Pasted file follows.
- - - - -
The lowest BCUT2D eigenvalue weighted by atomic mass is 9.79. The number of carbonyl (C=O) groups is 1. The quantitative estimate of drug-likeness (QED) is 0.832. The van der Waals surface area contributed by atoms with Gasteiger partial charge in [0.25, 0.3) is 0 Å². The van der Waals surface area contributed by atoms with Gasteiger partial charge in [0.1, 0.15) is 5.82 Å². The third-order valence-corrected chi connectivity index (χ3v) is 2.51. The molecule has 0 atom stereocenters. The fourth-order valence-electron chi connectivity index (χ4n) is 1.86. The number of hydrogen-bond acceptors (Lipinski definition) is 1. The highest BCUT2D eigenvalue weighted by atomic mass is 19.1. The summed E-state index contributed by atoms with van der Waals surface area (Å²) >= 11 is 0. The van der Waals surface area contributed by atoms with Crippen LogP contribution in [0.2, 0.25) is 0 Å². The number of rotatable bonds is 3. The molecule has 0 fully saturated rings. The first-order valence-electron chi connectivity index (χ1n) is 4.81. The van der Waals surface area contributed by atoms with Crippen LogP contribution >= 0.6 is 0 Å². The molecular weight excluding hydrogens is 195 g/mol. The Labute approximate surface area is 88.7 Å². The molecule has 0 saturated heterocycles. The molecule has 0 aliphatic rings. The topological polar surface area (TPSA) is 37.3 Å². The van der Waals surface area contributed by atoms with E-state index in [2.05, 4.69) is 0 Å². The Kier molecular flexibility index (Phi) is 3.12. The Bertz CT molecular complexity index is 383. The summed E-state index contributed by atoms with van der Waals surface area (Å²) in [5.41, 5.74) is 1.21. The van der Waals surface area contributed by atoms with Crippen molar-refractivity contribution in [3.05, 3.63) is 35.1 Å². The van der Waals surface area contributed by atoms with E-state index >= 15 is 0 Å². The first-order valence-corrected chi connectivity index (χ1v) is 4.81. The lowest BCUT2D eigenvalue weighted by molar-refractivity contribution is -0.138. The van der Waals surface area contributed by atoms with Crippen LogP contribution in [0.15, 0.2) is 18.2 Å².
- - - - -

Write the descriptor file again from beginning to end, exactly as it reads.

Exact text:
The lowest BCUT2D eigenvalue weighted by atomic mass is 9.79. The number of carbonyl (C=O) groups is 1. The quantitative estimate of drug-likeness (QED) is 0.832. The van der Waals surface area contributed by atoms with Gasteiger partial charge in [0.25, 0.3) is 0 Å². The van der Waals surface area contributed by atoms with Gasteiger partial charge in [0.1, 0.15) is 5.82 Å². The third-order valence-corrected chi connectivity index (χ3v) is 2.51. The molecule has 0 atom stereocenters. The fourth-order valence-electron chi connectivity index (χ4n) is 1.86. The number of hydrogen-bond acceptors (Lipinski definition) is 1. The highest BCUT2D eigenvalue weighted by atomic mass is 19.1. The summed E-state index contributed by atoms with van der Waals surface area (Å²) >= 11 is 0. The van der Waals surface area contributed by atoms with Crippen LogP contribution in [0.2, 0.25) is 0 Å². The number of rotatable bonds is 3. The molecule has 0 fully saturated rings. The first-order valence-electron chi connectivity index (χ1n) is 4.81. The van der Waals surface area contributed by atoms with Crippen LogP contribution >= 0.6 is 0 Å². The molecular weight excluding hydrogens is 195 g/mol. The Labute approximate surface area is 88.7 Å². The molecule has 0 saturated heterocycles. The molecule has 0 aliphatic rings. The topological polar surface area (TPSA) is 37.3 Å². The van der Waals surface area contributed by atoms with E-state index in [2.05, 4.69) is 0 Å². The Kier molecular flexibility index (Phi) is 3.12. The Bertz CT molecular complexity index is 383. The summed E-state index contributed by atoms with van der Waals surface area (Å²) in [5.41, 5.74) is 1.21. The van der Waals surface area contributed by atoms with Crippen molar-refractivity contribution in [3.05, 3.63) is 35.1 Å². The van der Waals surface area contributed by atoms with E-state index >= 15 is 0 Å². The first-order valence-corrected chi connectivity index (χ1v) is 4.81. The lowest BCUT2D eigenvalue weighted by molar-refractivity contribution is -0.138. The van der Waals surface area contributed by atoms with Crippen LogP contribution in [0.15, 0.2) is 18.2 Å².